Now it’s the triple demy that health officials in the Central Valley have been concerned about for some time since the pre-Thanksgiving holiday season rolled around.
Rising cases of COVID-19, influenza and RSV are again straining hospitals across the Valley. Throughout the month of December, many hospitals in the Valley said they were back in distress.
Health organizations across the Valley also sent another SOS to their communities, asking for assistance in keeping the surge in COVID and flu cases as manageable as possible.
Sierra View Medical Center also participated in the SOS, posting it on its Facebook page earlier this week. Sierra View also posted a message on its Facebook page along with SOS
“It may seem like the pandemic is over, but hospitals in the Central Valley are still experiencing the long-term effects of COVID-19,” the release said. “We urge you to stay safe by getting your vaccinations, wearing a mask in public and staying home if you feel sick. Help us protect our community by taking the necessary health precautions this holiday season.”
Of course, people have already met and gathered during the holiday season, but those planning to attend gatherings this Christmas weekend and New Year’s weekend can still take some precautions.
Health officials are urging everyone to be up-to-date on their COVID vaccines and boosters and to get their flu shots, even though it takes about two weeks for the vaccines and updated vaccine boosters to be fully effective. But there are studies that show the benefits of getting a shot or booster can start as soon as hours.
Those gathering with others are encouraged to get tested for COVID. An SOS posted on Sierra View’s Facebook page reads, “Don’t go around others if you feel sick. Encourage others to do the same.”
COVID-19 and RSV are hitting our community hard,” the SOS message said. “Our care teams are overwhelmed. Emergency services are at distress levels. We ask for your help. Help save your healthcare system and the people who care for us all.”
The California Department of Public Health issues an update on the state of COVID every Thursday. A troubling statistic for Tulare County that was released Thursday is that hospitalizations due to COVID are up to 49 in the county, up six from the previous day.
Since Veterans Day, the number of hospitalizations in the county has increased significantly. On Nov. 10, CDPH reported 11 hospitalized in the county. This number increased to 19 in a week to November 17.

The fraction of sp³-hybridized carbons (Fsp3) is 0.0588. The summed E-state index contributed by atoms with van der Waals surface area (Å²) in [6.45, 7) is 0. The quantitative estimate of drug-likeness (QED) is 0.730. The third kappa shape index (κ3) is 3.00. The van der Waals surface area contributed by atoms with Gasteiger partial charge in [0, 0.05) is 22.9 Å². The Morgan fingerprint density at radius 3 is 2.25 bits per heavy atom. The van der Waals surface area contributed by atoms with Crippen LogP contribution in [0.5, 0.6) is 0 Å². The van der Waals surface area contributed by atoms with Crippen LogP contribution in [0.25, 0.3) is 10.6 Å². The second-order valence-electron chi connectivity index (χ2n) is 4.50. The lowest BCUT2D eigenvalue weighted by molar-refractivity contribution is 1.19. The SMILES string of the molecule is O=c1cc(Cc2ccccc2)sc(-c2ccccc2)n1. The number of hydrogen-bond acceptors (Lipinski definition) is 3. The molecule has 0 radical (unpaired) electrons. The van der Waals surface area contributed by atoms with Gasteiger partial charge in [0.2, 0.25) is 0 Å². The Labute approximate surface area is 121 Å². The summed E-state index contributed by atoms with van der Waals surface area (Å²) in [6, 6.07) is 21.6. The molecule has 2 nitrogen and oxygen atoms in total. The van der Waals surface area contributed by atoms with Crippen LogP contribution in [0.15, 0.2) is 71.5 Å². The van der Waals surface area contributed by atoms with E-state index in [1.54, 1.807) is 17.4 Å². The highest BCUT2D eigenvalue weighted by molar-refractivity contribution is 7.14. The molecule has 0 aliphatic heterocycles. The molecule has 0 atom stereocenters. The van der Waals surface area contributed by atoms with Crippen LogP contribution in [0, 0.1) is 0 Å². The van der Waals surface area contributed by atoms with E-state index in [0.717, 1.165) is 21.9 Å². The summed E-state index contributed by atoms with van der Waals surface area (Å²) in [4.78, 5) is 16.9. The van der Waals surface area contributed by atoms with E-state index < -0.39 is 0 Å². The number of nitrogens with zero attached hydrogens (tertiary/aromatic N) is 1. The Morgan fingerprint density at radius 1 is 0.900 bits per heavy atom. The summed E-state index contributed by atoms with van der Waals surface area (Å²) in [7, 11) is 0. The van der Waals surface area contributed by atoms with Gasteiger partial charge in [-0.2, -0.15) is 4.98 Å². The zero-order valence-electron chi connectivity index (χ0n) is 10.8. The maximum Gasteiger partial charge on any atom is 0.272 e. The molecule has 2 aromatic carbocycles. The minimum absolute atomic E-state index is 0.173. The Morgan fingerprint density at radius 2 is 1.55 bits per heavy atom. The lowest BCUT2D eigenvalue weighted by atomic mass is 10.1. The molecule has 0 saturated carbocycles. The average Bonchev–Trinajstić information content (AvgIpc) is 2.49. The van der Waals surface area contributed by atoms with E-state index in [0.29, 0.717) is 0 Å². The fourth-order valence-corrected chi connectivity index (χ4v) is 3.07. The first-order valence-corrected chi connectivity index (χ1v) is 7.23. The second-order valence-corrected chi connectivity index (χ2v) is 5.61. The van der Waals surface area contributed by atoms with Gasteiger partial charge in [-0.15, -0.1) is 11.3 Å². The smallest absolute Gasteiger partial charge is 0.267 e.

But after two weeks, the number almost doubled to 37 on December 1. That number had held steady for several weeks, but there was a new increase, as CDPH reported Thursday, Tulare County had 49 hospitalizations.
And the fear is of a post-holiday spike in January, which has happened in recent years. Tulare County’s positive test rate was reported at 9.2 percent Thursday, lower than the statewide rate of 10.6 percent.
But the pattern in the past has been that Tulare County has followed the rest of the state, and the positive test rate has continued to rise.
As for intensive care beds, there were 16 intensive care beds in Tulare County on Thursday, two fewer than the previous day. So the county has not yet reached the dire level where there are virtually no intensive care beds available during the worst stages of the pandemic.
The number of deaths in Tulare County due to COVID has remained the same for several weeks, as the CDPH again reported that figure at 1,546 on Thursday.
As of March 11, 2020, there are 124,848 cases in Tulare County. Over the past seven days, the county has averaged 55 cases per day, which equates to 11.4 cases per 100,000.
As for RSV, respiratory syncytial virus, this is a common respiratory virus that usually causes mild, cold-like symptoms, and most recover within a week or two. But RSV can be serious for babies and adults.
RSV is the most common cause of bronchiolitis and pneumonia in children under 1 year of age.
Symptoms include runny nose, decreased appetite, cough, sneezing, fever and wheezing. Symptoms come in stages, not all at once.